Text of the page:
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It's not quite the Power Loader you might remember from Aliens—not yet, anyway—but the wearable bionic suit from Ekso Bionics (Richmond, CA) is a big step forward for anyone who suffers from mobility impairment, or who just wants to lift and carry really heavy stuff. The technology was named by sister publication MD+DI as one of five startups poised to change medtech forever.

Norbert Sparrow

March 15, 2014

3 Min Read
This exoskeleton is made for walking, among other things

It's not quite the Power Loader you might remember from Aliens—not yet, anyway—but the wearable bionic suit from Ekso Bionics (Richmond, CA) is a big step forward for anyone who suffers from mobility impairment, or who just wants to lift and carry really heavy stuff. The technology was named by sister publication MD+DI as one of five startups poised to change medtech forever.

"Our project was initially aimed at reducing musculoskeletal injuries caused by load carrying," Russ Angold, Chief Technical Officer and co-founder of Ekso Bionics, told PlasticsToday. Ekso grew out of research performed at the Berkeley Robotics and Human Engineering Laboratory. In 2008, the startup, then named Berkeley Bionics, received a research grant from the Department of Defense and unveiled the HULC (human load universal carrier) exoskeleton, which it subsequently licensed to Lockheed Martin for further military development. In 2011, the company was renamed Ekso Bionics and the following year it shipped its first commercialized robotic exoskeleton for use in medical rehabilitation. It achieved a milestone in December 2012, when Ekso announced that it had enabled individuals to take 1 million steps that otherwise would not have been possible. That number is now at more than 5 million.

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The bionic suit helps individuals with any amount of lower extremity weakness, including people with spinal cord injuries, to stand up and walk with a natural, fully weight-bearing gait. It is being used at physical therapy institutions here and abroad. The company recently added variable assist technology to its portfolio.

Variable assist allows therapists to assign a specific amount of power contribution to either leg, which is particularly useful for stroke and other brain injury patients, to dynamically augment patient efforts. It allows weak patients to stand and walk in a stable environment sooner and achieve optimal gait patterns and high step dosages, according to the company.

The exoskeleton is mainly constructed from aluminum and weighs approximately 50 lb, which the user does not support as the exoskeleton is engineered so that the weight is transferred into the ground. Plastics also play a role in the suit design (and their use may increase as demand ramps up).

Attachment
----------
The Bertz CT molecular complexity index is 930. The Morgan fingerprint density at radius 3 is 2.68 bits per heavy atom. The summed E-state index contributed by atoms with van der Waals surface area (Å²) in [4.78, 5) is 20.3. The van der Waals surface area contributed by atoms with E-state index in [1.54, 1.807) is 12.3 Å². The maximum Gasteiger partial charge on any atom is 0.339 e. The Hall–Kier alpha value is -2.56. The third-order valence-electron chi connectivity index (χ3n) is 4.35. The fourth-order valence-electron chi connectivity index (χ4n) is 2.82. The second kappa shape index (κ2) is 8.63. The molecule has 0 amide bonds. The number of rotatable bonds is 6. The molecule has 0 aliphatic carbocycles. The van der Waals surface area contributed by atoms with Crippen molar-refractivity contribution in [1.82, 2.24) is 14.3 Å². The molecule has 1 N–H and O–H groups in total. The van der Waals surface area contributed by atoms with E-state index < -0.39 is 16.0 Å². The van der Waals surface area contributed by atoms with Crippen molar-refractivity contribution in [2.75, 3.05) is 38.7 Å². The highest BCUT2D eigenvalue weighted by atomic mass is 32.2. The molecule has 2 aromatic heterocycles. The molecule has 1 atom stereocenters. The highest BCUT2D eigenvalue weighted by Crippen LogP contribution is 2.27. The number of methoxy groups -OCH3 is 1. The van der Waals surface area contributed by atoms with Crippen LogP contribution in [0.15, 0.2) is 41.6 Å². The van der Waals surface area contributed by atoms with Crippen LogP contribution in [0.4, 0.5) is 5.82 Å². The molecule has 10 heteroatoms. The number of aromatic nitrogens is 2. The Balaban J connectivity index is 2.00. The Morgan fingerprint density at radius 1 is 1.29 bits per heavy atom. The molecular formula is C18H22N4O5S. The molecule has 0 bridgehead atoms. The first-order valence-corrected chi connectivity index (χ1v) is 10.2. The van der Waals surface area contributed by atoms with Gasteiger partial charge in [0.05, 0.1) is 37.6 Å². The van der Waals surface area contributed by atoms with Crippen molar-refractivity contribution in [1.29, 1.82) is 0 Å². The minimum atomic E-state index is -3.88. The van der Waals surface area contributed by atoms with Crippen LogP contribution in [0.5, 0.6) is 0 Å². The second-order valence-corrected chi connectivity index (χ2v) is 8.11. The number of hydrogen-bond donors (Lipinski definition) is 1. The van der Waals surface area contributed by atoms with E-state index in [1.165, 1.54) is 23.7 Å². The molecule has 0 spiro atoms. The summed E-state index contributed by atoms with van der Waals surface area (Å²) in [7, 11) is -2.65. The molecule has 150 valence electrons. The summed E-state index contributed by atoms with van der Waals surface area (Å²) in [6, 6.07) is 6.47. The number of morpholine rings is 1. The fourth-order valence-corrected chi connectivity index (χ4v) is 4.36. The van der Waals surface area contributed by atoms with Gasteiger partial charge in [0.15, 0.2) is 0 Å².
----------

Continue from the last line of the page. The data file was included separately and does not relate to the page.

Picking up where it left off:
"The volumes are low at this point—in the hundreds—so we don't have the economy of scale where we can go to injection molding yet," says Angold. "But we do use injection molded plastic parts for some of the complex shapes, such as the handles. And we have taken advantage of the low thermal conductivity of plastics to insulate the motors. We can run them hotter without affecting user comfort," says Angold. Materials used in the construction of the exoskeleton include nylons, ABS, and composites.

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In collaboration with 3D Systems, Ekso recently presented the first 3D-printed hybrid exoskeleton robotic suit. The users body was scanned to enable a custom fit for the suit that conformed to the shape of her legs and back, as reported in MPMN. Ekso uses 3D printing technology for some low-volume production, but it's especially useful in the iterative design process, says Angold.

Angold sees countless applications for the technology in multiple sectors. For instance, back injuries are the number one workplace safety issue, according to the U.S. Department of Labor, affecting more than one million workers each year. The use of exoskeleton technology could dramatically reduce those numbers. "We are in the early stages, though, and have to pick our applications carefully," says Angold. "Medical is a target application right now, but industrial is not too far away."

As for building an exoskeleton that can serve as the last line of defense in a battle with a momma Alien, that may take a while longer, but it's not outside of the realm of possibility.

Norbert Sparrow

Norbert Sparrow is Senior Editor at PlasticsToday. Follow him on twitter @norbertcsparrow and Google+.

About the Author(s)

Norbert Sparrow

Editor in chief of PlasticsToday since 2015, Norbert Sparrow has more than 30 years of editorial experience in business-to-business media. He studied journalism at the Centre Universitaire d'Etudes du Journalisme in Strasbourg, France, where he earned a master's degree.

www.linkedin.com/in/norbertsparrow

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